Sterling Daily Gazette from Sterling, Illinois on September 9, 1889 · Page 2
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Sterling Daily Gazette from Sterling, Illinois · Page 2

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Monday, September 9, 1889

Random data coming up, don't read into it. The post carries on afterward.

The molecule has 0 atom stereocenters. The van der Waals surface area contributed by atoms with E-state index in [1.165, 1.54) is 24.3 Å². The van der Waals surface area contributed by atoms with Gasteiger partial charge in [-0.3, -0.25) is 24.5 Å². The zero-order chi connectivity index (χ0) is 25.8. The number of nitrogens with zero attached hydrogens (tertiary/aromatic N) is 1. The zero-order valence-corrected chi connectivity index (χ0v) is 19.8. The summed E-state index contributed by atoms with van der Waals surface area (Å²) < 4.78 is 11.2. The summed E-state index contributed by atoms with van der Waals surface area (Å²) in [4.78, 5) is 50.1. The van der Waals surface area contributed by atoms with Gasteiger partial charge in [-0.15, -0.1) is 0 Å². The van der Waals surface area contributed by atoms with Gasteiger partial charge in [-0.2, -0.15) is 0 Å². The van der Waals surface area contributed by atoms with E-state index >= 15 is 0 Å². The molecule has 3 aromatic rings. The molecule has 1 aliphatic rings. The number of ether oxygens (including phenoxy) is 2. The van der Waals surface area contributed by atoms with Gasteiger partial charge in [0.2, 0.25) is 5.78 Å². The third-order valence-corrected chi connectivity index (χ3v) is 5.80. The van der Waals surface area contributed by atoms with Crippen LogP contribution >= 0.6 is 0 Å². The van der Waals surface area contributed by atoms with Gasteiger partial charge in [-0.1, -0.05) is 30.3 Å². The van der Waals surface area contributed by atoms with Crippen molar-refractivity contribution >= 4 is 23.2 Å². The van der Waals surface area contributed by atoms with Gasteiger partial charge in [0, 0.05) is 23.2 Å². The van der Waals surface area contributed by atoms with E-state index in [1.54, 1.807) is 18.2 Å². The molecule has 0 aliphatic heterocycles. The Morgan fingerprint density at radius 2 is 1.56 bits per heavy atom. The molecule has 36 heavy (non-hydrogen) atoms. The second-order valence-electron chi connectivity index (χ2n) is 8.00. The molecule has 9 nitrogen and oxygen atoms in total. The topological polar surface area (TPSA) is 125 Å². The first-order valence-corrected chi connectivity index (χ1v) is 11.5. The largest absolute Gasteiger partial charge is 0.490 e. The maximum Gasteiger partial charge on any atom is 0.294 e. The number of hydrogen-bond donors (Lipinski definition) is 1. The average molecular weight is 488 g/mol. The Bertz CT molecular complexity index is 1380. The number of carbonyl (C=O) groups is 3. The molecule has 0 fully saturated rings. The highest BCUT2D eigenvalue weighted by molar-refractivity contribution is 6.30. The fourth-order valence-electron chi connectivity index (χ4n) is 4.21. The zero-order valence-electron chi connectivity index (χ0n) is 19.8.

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THE EVENING GAZETTE: MONDAY s.Erx Evening Gazette. O. & H. L. JOHN, PiiWIsSiors unit Proprietors, TISRWW J Or We**..10 eta.I Fer Tc«r.._WtM»« D»x.mm»i> BY JJ it tli» r.«!."l5:« « 8*n>«J-Cliii IitUr. MONDAY, SEPTEMBER 9. 1BW). BOSTON'S CH AS CE. Opportunity Once in That an Age. Comes fOHH L. HAS HIGH ASPIRATIONS. —The recent rapid growth of Kearney, Neb., i3 an example of what can ba done here at Sterling, and much more easily, for we have so many ad- Tftntaffes superior to what Kearney has. From 1875 to 1880, Kearney was a little country town, growing very nlowly. In 1885, a gentleman named Geo. W. Frank went there from Corning, Iowa, and saw that an immense water power could be made by digging a canal 10 mllea long from the 1'iatte river to the falls at Kearney. He invested hia own money, and in 18S7 completed the canal Ths water power was then established, and the citizens of the little town made every effort to advertise the town and to draw people and manufactories there. From 2,000 population the town has grown, to 10,000 in three or four years. With a vast amount of water power once established, the improvement associations have had little dlfll- cnlty In selling it. Nine factories were ••cured in the past year. Five hundred houses were erected this spring. In Jane last the citizens subscribed $250,000 toward erecting an immense cotton mill there. As soou as the water power was completed, Mr. Frank, the builder of the canal, induced the Cumnock's, the largest cotton manufacturers of America, to visit Kearney. Although it was then an obscure town, they saw the advantage of the water power and agreed to build a million dollar mill if the citizens would raise a quarter of the money. The subscriptions were raised in a week, and the mill la being built. Kearney is booming, and this city could boqm much faster than Kearney If the proper effort was made. This city is located at the right point to make all the cotton goods for the west and north. We have Iwe • vast undeveloped water power which could ran the spindles of a half a dozen big cotton mills. The C. B. & Q: road, or the NortUwestorn would ship the raw cotton here much cheaper than it can be carried to New England or to Kearney. The wholesale merchants of Chicago will handle all the cotton goods that can be made here. Cotton goods manufacturers of the east can easily be secured to build mills here if a proper effort is made to place the advantages of the location before them. There are several thousands of horse power of water running to waste constantly here, which if developed and properly advertised would make this city the manufacturing city of Illinois. This city is ripe for a good boom. Let us have it. An improvement association could be formed with sufficient capital to 1m- __ prove the watet power and buy up the lands around. They could give away - water power and sites to factories and realize profits from the sale of real estate for residences. There would be l.ttle trouble in selling lota if the town were extensively advertised. Then it would be to the interests of the company to keep the town before the public. The improvement and booming of the city would then be in organized bands, and it would be much more effective than by disunited effort. Sterling then could occasionally have a page advertise tiient in the Chicago dailies, as Kearney did in the Times on Sunday. If the money i already subscribed to the upper dam were turned • ; — • over to an • improvement association there would be a big inducement for them to go ahead with such a prize. ------- At Woodstiek, Friday, (Jen. Alger, LitutGov. Bay and Senator Merrill told the farmers what they knew about agriculture. Gen. Alger told of the trial* ths farmer met with in clearing the forests of Michigan. Lieut. Gov. Kay followed him and pictured up the hardships of the Nsw England farmers among the rocks, and Senator M- r- ritt followed with an account of the privations they endured in Southern Illinois. There seemed to be a rivalry to see which could make the worst showing. When they concluded, an old! farmer who was reared in New England, and who subsequently removed to Michigan and later on to Illinois, said slowly and impressively; "Gen. Alger lied a little when he talked. Gov. Bay lied still more, and Tom Merritt-well, Belied like h—L" The old hero's words afforded hia hearers much amusement, but none of them laughed more heartily than did the distinguished trio when it was related to themy— Bockford.Register, —We clip the following item from the Washington Post of Sept Oth: "Mrs. Electa 8 mltht assistant chief of - 6 he Sixth Auditor's Office, and one of the most valuable employes in the Department, has gone to her Lome in Starling, 111., on a visit" Mrs. Smith arrived at home Saturday evening last, and met a moat cordial welcome from her hosts of frienda. Mrs. Smith's present position, as assistant chief of the Sixth Auditor's office, was never before held by a lady, and is a most worthy recognition of her ability" and efficiency, heartily appreciated and en- derasd by her nome friends who take just pride in her conUaued success and advanaemect. Mrs. Smith will remain about itfca days, ther visit being aeo- asaartly brief, by reason of official demands upon her timeUa Washington Su* will bo pleased to aee her many friwida, and tr« h*ve no hesitancy la *»ytaf toe plsMora will fee heartily re- eiitroatAd by aii oar p«pSe, who hold Mr*. Batitti ia bigiuwt -e*t«em for bar goodness of heart, ssvar «j«aifs*iM by • eaurearfsd 4«Y(rtiU>a to th«r Ooniinsrnt DUNCAN CLARK'S Ht« Inppnnon«Rr!«oTH ATIiy TTi* Ambition Shonlil bp Oi-nlini.il— linn or Tw.ilmll«- pntnblo Fact* Stntcil In a t'nlunn 1.filer from tho "Cltnmplnn of tlie \VorIil" — IT« ThlnUs . Ho Could Mnkn Ills Presence "Feft," »n<l He Probably CnnUI. NEW YORK, Pop'. !i.—Tho .Evening Sun ilili.Hn's the following: "To THE EDITOR: A good flpnl 1ms been mid about my bveoniinR a candidate for -ongrpss, I want to sny tlmt after thinking ho mattor over I Imvo derided that *hon ho timo comes to elect now congressmen in llostoii I will bo a candidate on tho Deino- trntic ticket it tlio nomination is cfiVrod mn. Chore aro several reasons which have in- lured me to nilopt this course. In tho first ilace I have always supported the party and mvo always voted for it. I am sound as far as ny political record is concerned, nnd I feol that I deserve the support of tho party on •,hat score. Then I Imvo personal friends :ind general admirers enough in Boston to jlcct me, anyhow. Any man who doubts ny popularity with tho American people ms only got to travel about with mo to "get :id of Khnt notion. A Fro.ouor of rhysiclal Cultaah. «"8ome may criticise my occupation in life. They don't know what they are talking ibout. My business is and always has been >vcr since I came before tho public to en- :outago physical culture. Young fellows lon't care for what they road about a lot of irnall fighters and second rat« champions, Ti'ut the sight of one man with a national rep ntntion and everybody looking up to him ires them with ambition and encourages ;bem with the task of getting up their nuscle. Many a young man is bigger and stronger because my example has sot him to work. Then, besides, with my matches nnd exhibitions I have entertained thousands all iver tho country. Also, I have furnished through the newspapers interesting reading to millions. People havo got to feul grateful to those who entertain them. Would Stand by II In Frlomls. "As for my methods of carrying on business and dealings with othor men, who can criticise them? If I make a promise I keep t. 'I havo always looked after my friends, and no one can accuse mo of not acting fairly by him. A Sunday school teacher can't say any more than that. But what I feel to bo more important than all else is tho work which I havo done to keep up tho reputation of America among other nations.— No I>oubt of It, John. "A man who can quiet a crowd in Madison Square garden, as I have done, can make his presence felt in "congress, or anywhere also on earth. I therefore announce now my willingness to.pnlur political life.—This communication, drnwn up in consultation with friends, amrwith their ildvici-f is tho longest level- addressed to any paper. I shall bo obliged if you will print it. JOHN L. SULLIVAN, Champion of tho World. Boston, Sept. 5, ISS'J. But Suppose You're Not Axod. Sullivan, who is In this city, wns senn by a United Tress reporter In regard to tho above. Ho said there was no more to add. "I shall certainly accept the nomination," he continued, "if tendered; and I shall certainly look to tho interest of those who send me Inhere. I havo had as much experience in public speaking during my travels as most people. I'll have no trouble about getting a hearing in congress. I shall of course give up tho boxing buslnesi As a congressman 1 could not, of course, continue to be a professional pugilist. My reputation is mode. The cropping up of new fighters can't injure me, and thuir rhalleiiges- won't - worry.—I shall go through with my six weeks' exhibition, put my monoy away carefully, and attend exclusively to my political career." We take pleasure in announcing a New Serial Story by that Prince of Story Writers, John Habberton, author of "Helen's Babies," Etc. The opening chapters will appear Wednesday, September 11. Don't fail to read it. all right by noon, and, speaking of tho feat, said he had pos.vsswl n mania for a long timo to go over tho falls, and now ho h.ld dono it He felt when ho went over ns if ho was dying, and after thnt ho knew nothing until ho was resusc'tnted. Ho had kept tho affair secret because ho was afraid of arrest Ho would a» soou go over with nothing on but a life preserver, as ho did not now think there wag any danger. ArrcnttMl mill Put Under Bornl*. The foolhardy jumper was arrested Saturday afternoon and taken More a Canadian police mngistrat^, who said that if ho did not go over the falls ho would discharge him. Brodio was willing to say ho did not, but wouldn't swear to it. Tho justice said ho would have to stand trial, then,anil Ledger, who was said to have rescued Brcx.lie, was put on tho Rtnml. He sw oro ho was not there, and knew nothing about tho matter. No one else could bo found who had seen the performance, anil Brodio was put under bonds of $500 not to mako such an attempt for one year. Stovo furnished bail, and was discharged. There is great doubt here that the performance took place nt all, and the newspaper raon who are said to have seen it have disappeared. A BOY'S BALLOON TRIP. He Gets Enlnnglril In tho Hopes and Han t\ 1'crllou* Voyage. PORTLAND, Ore., Sept U.—While Professor P. H. Kedmund was preparing to make a balloon .ascunsion Saturday night tho ropes became entangled around tho neck of a little boy named E Idle Hill, nnd the balloon sailed away, carrying tho boy into tho air. Tho boy caught tho ropes with hia hands and saved himself from being choked to death. The balloon finally camu to tho ground several miles from the place where it started. The boy, though terribly frightened, was unhurt Ht. Joseph Knlr unit Kxponltlon, Sept. I 3 to »ft, i>, 'HO. On Sept. 13th and P.oth the 0.13. & (}. H. K. will sell excursion tickets for one lowest fare for the round trip; tickets limited going Sept. l,°,tb. and :wth, and returning, ten days from date of sale. dOOwHj-tf Removal of Harlier Hhop. A. L. Parker has removed his tonsorial parlors from under Hopk'nson's to the Waddleton building:, on West ,'!rd street, opposite Carpenter's. 71,15 wit K. W. Blossom haa taken the agency of the "I. C." brand Spectacles and Eye glasses. These spectacles are different from ordinary Rlfweg, in that thejenses are ground from a French Tinted Crystal that shuts out the chemical and heat rays of lia;ht, making them very soothing to the eyes. I'e sure and try them, see that that trade mark "i, o." is on every lens. 70-d&w For bargains in pianos, organs and sewing machines go to Harden's. Pianos and organs to rent. 7r> to w* *--^~^^**V'm lr *!*ZVi?*a —A special cable dispatch to the American • Press Association, from London, says: The boat race on the river Thames, for 1000 pounds and the world's championship, over a course of four miles and three furlongs, j?as won today by Henry E. Searle, an Australian, over O'Connor, a Canadian, by six lengths. At Hammersmith bridge.one and three quarter miles from the start, .Searle led by two lengths. —All 0. A, II. boys who wish to hear the reportfbf~ £hose~wlj(nittended the encampment at Milwaukee, would do well to be present at the meeting of the Post this evening. There is other business, of importance, to be brought before the meeting, in which all are interested. A good turn out is requested. The Commander would like the expression of all members on the matters before them. " KOCH. KAI-L.H quite Commuiid«r-ln-Clilef Alger'n Staf£ DETROIT, Mich., Sept. 9.—Gen. R. A. Alger Saturday assumed command of the Grand Army of the Republic and issued orders announcing that fact, establishing national headquarters at Detroit and appointing the following personal staff: Adjutant general, George H. Hopkins, of Detroit; quartermaster general, John Taylor, of Philadelphia; inspector general, Lewis K. Griffith, of Troy, 'N. Y.; judge advocate general, D, IL Austin, ot Toledo, O. An Aeronaut'* Narrow Escape. BUFFALO, N. Y., Sept. I).—As Professor Hogan, the aeronaut, was starting on a trip skyward from tho fair grounds Saturday, the balloon, which had been tilled with hot sir, caught fire. It went swiftly upward, and Hogan haTl hardly timo to detach hi* parachute before the balloon collapsed. It was a narrowescapo, and tlie balloon struck- the earth before Hognn did. An Illlholn 1'ontuiantcr Pardoned. WASHINGTON CITY, Sopt 9.—The president haa pardoned Daniol G«>lwinn, of Illinois, a deputy postmaster, who was convict- 8d of dis posing of postage stamp* otherwise than for cash, anil lined $30 ajid costs, and sentenced to Ihree years' imprisonment for violation of tho i*stnl la«s. g A FEAT OR A "FAKE." Stova Brixlie 8»y» He Went Over Niagara Falln In a Rubber Suit. NIAGARA FALIA N. Y., Sopt. 9.—If Steve Brodio, the bridge jumper, and certain newspaper men and others tell the truth Graham is no longer the "hero" of Niagara Falls, his barrel performance having been discounted early Saturday morni.-ig by the New Yorker. Tho story told, in brief, is that Brodio, BO disguised that hia wife wouldn't know him, arrived here Friday evening with four other men—W. E. Harding; Earnest Jerold, of The New York Sun; J. McCarthy, of The World, and Louis Ledger, an attendant—all of them disguised, and put up at a hotel. They left the hotel Saturday at 4 a. m., and as noon aa Brodie cculd be gotten ready bo was sent on his perilous trip. Bow Stevs Wu» Prepared. The preparation consisted of putting Brodie into an India rubber suit, after p«ck-_ ing cotton oroun d him to the depth of several inches. Tho suit was inflated until it was fifty-two inches around tho waist, and seventy-five inches around the chest, the head piece also being filled with air and the whole protected on the outside with bauds of etoet Sent Off on HU Jiiuruey. Arrayed thus, Brodio was shoved Into the water feet first, about -^00 feet above the folia, with a paddle in his bands, with which be rapidly drove himself to the middle cf the stream. He went over the brlnt in the middle of tha Horsjsboe fall—having taken his departure from the Canadian shore-— and di*ipi> 'arod. Men were watching below the falls, and as h» wont over they strained their eyes to sue wbt>re he came to the surface, if lin ever artuo. It was two inijiuUhi txifvra the watcher* saw a block *peek bobbing around in tha roujjh water at tbt» fcxit of the praclpica, anJ L'.-dgar, with » rope around bis wniut, plun^i in and swana to tb«i obj.'ct, which proved U) t» Brodi& Brought to ^hnr* l?ncon«ptouJ. T&kiox bold of iho »i> ol t>an44, l^&d£dr wae iau!«l ashiife wtih h l§. burden, and <u scsm ui pueniUo ifia rutibfr >uif. tv»« i>i«u«l and mu^2is y raaj*'. SAW! ears JUM! imi'oa#%:idt44, H«- -t-Mr: S. S. Lukena haa been sick for several days. •4-Rev. Dr. Mandeville returned to Chicago this morning. -+-A nine pound son was born to Mr* and Mrs. James Ward Sunday. -t-Mra. Belle Hinckley Fell, of New Orleans, is visiting friends in Eock Falls. -4-EIectric lights and a pipe organ may soon add to the beauty of the new M. E. church. ; -HMiss .Kittle Kadel, who has been visiting the Misses Goward, haa returned home to Moline. -t-A party was given to Miss Scholl on Friday night in honor ot her depart ure for Freemont, Nebraska. Miss Emma Burback accompanied her west. -i-Mrs. A. S. Torsee, of Clinton, Iowa, is spending a few days with her aunt, Mrs. C. H. Barnes, who is quite ill with malarial fever and acute inflammation. For the past weok wo have been busy opening and arranging NEW GOODS I ^ " ' • Our buyer, who has just returned from the market, was able to secure some immense bargains which we have placed on our shelves ' and have decided to give our customers the benefit. We wish to call special attention to our Dress Goods Department Black Silk Warp Henrietta 46 inches wide at 95c per yard. —A' <i K__ <•< 42 " -" - 62c--—"- Black Silk Finish Henrietta 40 '• " 45c " All Wool Henrietta, black and all the latest shades, 38 inches wide, at 38c per yard. " * Flannel Droaa Qoodp, stripo.n and plni'ln 3fi_inchpH_Hidft.fl.Ll.?»..25_ and 40 cents. New Silks in all colors, 19 inches wide at 75 cent?.. Black Silks 22 inches wide at 90 cents per yard. Black Silks 24 inches wide at $1.00. and be Coovined that we are the Only Barfaiu io STATE OF ILMM.IIS, I WHITF-FUI'K COTNTY, f In Circuit Court of WliitcniJo Oounty, to October Term, A. D.? IHS'J. Albert Hcochor | vn. j- In Chancery. Jennie Beecher, ) Affidavit of tho non-residence of Jounio ieuchcr, defendant above named, having 'Con filed in the oilice of the Clerk of the Circuit Court of \Vhitesido Connty and Stntp if Illinois, notice in hereby Riven tothonsid ennie Reecher, thnt tho above named complainant heretofore!filed hi» bill of complaint n Bfiid court, on the chancery sido thereof, lud thnt a summons thereupon issnod ont of aid court against the above named defendant, poturtiable on the first day of tho term >f tho Circuit Court of imld Connty, to bo mid nt the Court Honne in Morrison, in pfiid 'iVhiteside County, on tho third Monday of October, next, (ItWil) as is by law required, and which suit i& ntill pending. LAUREN E. TUTTLE, 7fi Circuit Clerk. Female Minstrels. EGIN with Chapter I, and you will not fall to follow to its close, the story Country Luck, John Habberton, Soon to be Published in this Paper. 1H Iloniitlfiil l/n<llcs. 4 Knit Men ; Tho only Icullimate illonntor Krninlf; Combination nowboforo thu public. Grand Marches, •- Gorgeoua Costumes, Great Novelty Acte, New Songs, JJew Dances. Scats now on s.ile. Admlsalon 35 and 00 cents. Htuudini; room ouly. X • Book-BindiDj Well done with good materials for Harper's, Century and all otlmr magazines nud periodicals. Fino binding for works issued in parts. All kinda of blank books made to order ttud satisfaction guaranteed. Fine leather work a specialty. War. BOEHNER,. GAZETTE Oilice AVER'S JAYNE'S UERRIOK'S WARNERS' CARTER'S WRIGHT'S "i &c. A.T STRICKLER'S. MORSE'S TUTT'S PINK HAM'8 RADWAY'jf SCEIENCK'S PIEROE'S &c. MONDAY, SEPT. 9. XH IS IMi; A Roclilesv Monkey. Information cornea from Philadelphia, tha city of brotherly love, In the land of (toady habits, that there is In that city a wonderful monkey that actually smokes cigarettes, precisely as a rat of a boy will smoke them though not for the same purpose. The boy smokes cigarettes to blacken bis fingers and make himself , smell bad. The monkey smokes because he sees the boys do it* Poor monkey I ho la to be pitied. By-ond-by ho will acquire the art of blowing the Binoke out through his nose, and then he will bare a horrible catarrh and die of consumption. Darwinitas are delighted at this monkey smartness, and think more than ever that he Is the connecting link. In that case the small boy who smokes cigarettes is a connecting link also, for the monkey In the smoke la nothing but a base imitator. The monkey 1s certainly disgracing himself by smoking; but he never had parents who looked after him, or cored for his habits, and he should not b« blauled.—Now Orleans Picayune. Our New Fall Style Hats are all in. Boy's Suits, prices way down. Yarns cheaper than ever before. .',...'•"• . N For'Reliable. Goods at Cut Prices, Come to Us -• NEW: YORK STORE, r Originators of Low Prices^ Academy of Music Block. 25-ARTISTS--25. Look at the list: FUED MALCOLM, Thu Great Feniulo Impersonator. BILLY LACLEDE, Tho Greatest Orator. HAIUIY SHUNK, Comedian of Jolmson & Slavin'9. ED. 1IOUHAN, The Fancy ClOR Artist. FRANK SMITH, The Funny Specialist. IIAIIRY WEST, Tho Musical Oddity. FiTZrATRICK & JOSLYN, of Thatcher rrlmroso & West. 13USII & (JUEEN, of Haverly & Cleveland's. The 811A11P ]JROS., . of Doekataders. and others too numerous to mention. The liest Mlngera, Tho Heat J>aucers, The UeHt Comedian*. ' __O.nly The llegt of KyeirythlnB. SUMMER PRICES TUESDAY, SEPT. 10. GUS. J. HEEGE'S COMKI>V NUVKLTY. "OLE OLSON," IN FIVE ACTS. Tho first American Comody Drama ever written with a t'can- dinavian part aa the central figure. OLE OLSON, "bane en dee3 kontry wan yare feint mont and sux yake* Ous J. HEEQE. Thu following specialties will l>o Introduced I Incidental to I ho piny: '"YttmnlriKYimlnj'," (l)laltctBIIIII;with Dance) •'Papa, Sweet Mamma and M('." (by purmKslon) Swedish SOUK anil Dialuct Uecltatlous, (ins. J Heego. Irian Hongs nnd Dauce« (Ircliiillng the treat Irish song, McCarty) lianjo Solos,iJonilcraiio- raina l>ctur«, Jay'Sliiiins. Topical Songs and Recitations, Miss Lois Clark Kcucntrlc Duncott, • tieo. lluudoliili.— ; AZACK, the Egytlan Jugler, In New * and Startling Feats. _-.i . The.Great Laughing lilt,-"When Johnny Gets His Gun!" riEEGE, SlMMH & CLARK. Reserved Seats 35 and 50-cents, Children 25 cent', few M i* $« gjsfctitjistg t* **£ ml «*, Ice Water. There Is a great dual of sentiment and many opinions regarding the.use of ice water that vanish when the light of reason and experience is turned upon them. Tho fact is, that Ice water, drauk slowly and in moderate quantities, constitutes a healthful and iu- vigoratiug drink. There Is no doubt that ice Is a groat sanitary agent, and every family ought to be provided with it during ..tha. warmer months of tho year. It IB true thnt the inordinate uso of ice water, or its use under some special conditions and circumstances, Is attended with groat danger, so is the improper nse of any other drink or food. The assumption tlmt Iced water is dangerous, and that iced ton, or icod coffee, or Iced lemonade ia a harmltss imtstitute is simply a delusion^ As the source of danger feared by some Is the degree of cold, we fail to see clearly how flavor modifies the effect of temperature. There are some individuals, undoubtedly, who cuunot drink Ice water without injury, and who ought never to use it, but to a. great majority of persons it U refreshing and healthful. Its us;, temperate and discreet, ia in uo way to bo condemned, which cannot be laid of souiu of -iu tutiUtuU-i—Sanitary Volunteer. .A GLANCE Throrgh our stock of cloths will be a revelation to you. Enough of the extremely fashionable in fancy plaids to meet the taste 01 those who care to wear them. Plenty of the plain solid colored for dress android age, with a great variety of the neat, N quiet things that most men choose. The attractiveness of our goods is mirrored in the radient smiles ot our patrons, and shown in their tasteful apparel. JACOB EISELE Merchant '.Tailor JURKG& (8u FUSE! (Successors to B. O. Cook.) tr *«*i. Ha Womeu'ii Pel*. Woman must have something to pet, It U, mid, and It wuuld npivjir no If ail that U said ran bo buIiDVud. Tlioro was -Sarah fWii- harttt with h<.irlion nm! Mrs. UaktT, the wi/o of a w«il km>wu iihotngraphor, who becauid abaoft ioai«jmr»t!l,j fivm a young Ixstr ncd a rfy tay. Stw thoroughly tauwxi «j»l trained £&*rn to Cafcu tbair aiTtwmH'a flAp ujx,m thu t«ttr.«f r«^. Mr, ii&k^r U a ^r^«t *j noil ,.»j)ttt*-«.l. tba uriM>K« jww dariuj MILWAUKEE BEER. Select" "Export" " and "Lager Deer." (Also the "Best" Tonic extract of malt and hops) WAUKEGAN ALE AND PORTER, ia kega *ad cntes. M. « U. SJejwi, Mtr««t. Black Armure Royal Silk, 20 in. wide, at $1.00 per yard, worth $1.50. 3-4 Bleached Linen Napkins at $1.25 per doz.; cheap at $1.75. 56 inch Turkey Red Damask, fast dye, warranted, at 25c, worth 40c. LADIES' JERSEY VESTS, Long Sleeves, 35c' worth 50c. • . All Linen Crape Towels, 26x45 inches, 25c. Turkish Tidies, lOc, Royal Worcester Corsets 85c, worth $1.25. Best value in the city. 4-Button Genuine Kid Gloves, Fall Shades, $1.00, worth $1.50. No Auction Lots, N. CARPENTER <fe CO